Dr. Randy Marsh is a licensed psychologist with 40 years of experience in the field of Behavioral Health, and a husband of 40 years, with three grown sons and two granddaughters. Until November 2013, Randy was a 21 year employee of Wake County Human Services, Raleigh, North Carolina, last serving as the Division Director of Behavioral Health Services. He led three initiatives that won national, state and local awards and recognition. One of these is the Military and Veterans Resource Coalition. Randy is presently semi-retired; working part time in a private clinic and offering other psychological services through his own business, Marsh Psychological Services PLLC. While not a veteran, during the Vietnam War he had several friends and acquaintance who died or were physically or emotionally wounded in service. As a social worker for the VA early in his career, he came to know many more veterans who sacrificed their health and well-being in service to their country. He came to have deep respect for these individuals along with a sorrow for those whose service came at great cost. In 2008, when the Director of Wake County Human Services was looking for a volunteer to explore ways for the agency to do more for military families, Randy stepped forward. From that time, the MVRC has grown into a community partnership of dozens of agencies, businesses, programs and individuals who care about and support our local service members, veterans and their families. It continues to be Randy’s desire that no individual who served, or their family, should be left unsupported in their own communities, during or after service.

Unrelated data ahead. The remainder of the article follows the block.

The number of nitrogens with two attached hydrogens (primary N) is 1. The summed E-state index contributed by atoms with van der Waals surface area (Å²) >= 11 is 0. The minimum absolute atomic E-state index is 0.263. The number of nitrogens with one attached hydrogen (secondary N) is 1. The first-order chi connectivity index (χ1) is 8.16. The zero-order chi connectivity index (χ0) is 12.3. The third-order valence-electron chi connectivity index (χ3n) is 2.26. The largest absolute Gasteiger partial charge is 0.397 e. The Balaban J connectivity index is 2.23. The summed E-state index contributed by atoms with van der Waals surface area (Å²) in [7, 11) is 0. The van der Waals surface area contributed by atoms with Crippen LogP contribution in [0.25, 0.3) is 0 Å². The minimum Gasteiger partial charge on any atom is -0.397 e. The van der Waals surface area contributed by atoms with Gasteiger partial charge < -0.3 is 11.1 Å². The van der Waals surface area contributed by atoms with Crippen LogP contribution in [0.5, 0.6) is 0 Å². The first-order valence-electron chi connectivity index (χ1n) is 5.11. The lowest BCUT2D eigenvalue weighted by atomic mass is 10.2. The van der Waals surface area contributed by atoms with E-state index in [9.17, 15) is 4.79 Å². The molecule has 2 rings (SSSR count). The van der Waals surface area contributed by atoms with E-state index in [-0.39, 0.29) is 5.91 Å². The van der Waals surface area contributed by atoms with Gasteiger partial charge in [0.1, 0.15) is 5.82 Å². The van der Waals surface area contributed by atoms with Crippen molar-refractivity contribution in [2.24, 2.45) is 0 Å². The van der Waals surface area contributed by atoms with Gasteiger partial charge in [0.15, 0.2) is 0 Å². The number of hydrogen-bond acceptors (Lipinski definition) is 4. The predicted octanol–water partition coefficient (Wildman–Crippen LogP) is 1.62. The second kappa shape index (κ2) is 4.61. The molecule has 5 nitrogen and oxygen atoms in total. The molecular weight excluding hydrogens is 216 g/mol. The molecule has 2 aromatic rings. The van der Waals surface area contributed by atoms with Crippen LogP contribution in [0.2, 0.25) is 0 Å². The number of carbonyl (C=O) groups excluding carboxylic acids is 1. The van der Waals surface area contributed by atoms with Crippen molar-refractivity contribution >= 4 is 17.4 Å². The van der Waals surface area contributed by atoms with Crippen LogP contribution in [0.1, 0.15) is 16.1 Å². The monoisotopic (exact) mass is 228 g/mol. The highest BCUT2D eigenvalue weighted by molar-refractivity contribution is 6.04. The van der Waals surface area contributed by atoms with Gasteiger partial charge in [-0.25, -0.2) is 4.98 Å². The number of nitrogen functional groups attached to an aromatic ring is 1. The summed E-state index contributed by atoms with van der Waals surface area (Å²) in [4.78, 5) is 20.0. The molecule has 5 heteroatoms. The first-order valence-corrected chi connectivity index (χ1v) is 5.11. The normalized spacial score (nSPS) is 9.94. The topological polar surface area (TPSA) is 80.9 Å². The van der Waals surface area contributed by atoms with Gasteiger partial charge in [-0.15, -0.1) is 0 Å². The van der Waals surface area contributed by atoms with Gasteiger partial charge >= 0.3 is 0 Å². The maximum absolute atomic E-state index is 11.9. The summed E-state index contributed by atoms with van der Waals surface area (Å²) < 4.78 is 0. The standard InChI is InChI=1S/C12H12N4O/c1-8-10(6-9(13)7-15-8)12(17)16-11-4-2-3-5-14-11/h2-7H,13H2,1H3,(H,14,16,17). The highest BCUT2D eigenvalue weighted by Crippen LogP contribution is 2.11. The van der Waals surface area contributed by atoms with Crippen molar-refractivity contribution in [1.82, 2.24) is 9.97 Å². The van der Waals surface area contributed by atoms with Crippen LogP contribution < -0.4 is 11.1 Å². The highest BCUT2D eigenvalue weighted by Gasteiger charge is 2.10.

Sharon Brown helped establish the Military & Veterans Resource Coalition (MVRC) in 2008 and has served on its Executive Board since its founding. Since 1999, in Wake County, she has worked as public affairs director for Human Services and Wake County Government. Currently, her work with Wake County Public Libraries brings her in daily contact with veterans and military service members: many now helping their community in a civilian capacity, others needing critical services. Sharon has extensive experience in public relations and community outreach. She has worked in the news media, the U.S. Congress as a press secretary, international public relations firms, international nonprofit development organizations, and international R&D and technology corporations. Sharon’s commitment to help veteran and military families springs from a number of sources: a sense of civic duty, work with Wake County Human Services and Veterans Services, her first job at The Fayetteville Observer often covering Fort Bragg, and work in the U.S. Congress with members – including Sen. Joe Biden and Sen. Tom Carper — and who served in the military and Guard. Her father and relatives have served in every conflict since World War II. Sharon’s nephew, in May 2015, was commissioned a 2nd Lieutenant in the U.S. Marine Corps. The MVRC inspires and motivates Sharon as she observes firsthand the lasting results that MVRC’s simple connections and timely resources can achieve. Seeing the veteran who can stay in his home with a month’s rent, the single mother who receives a gasoline card to get to her job, the guardsman given money to pay for a textbook and an exam enabling him to land a job — these are the small but vital successes MVRC and its partners make happen. Sharon believes the MVRC is a model that can be replicated statewide and nationwide. To give back to those who have given so much to our country is our obligation and our honor.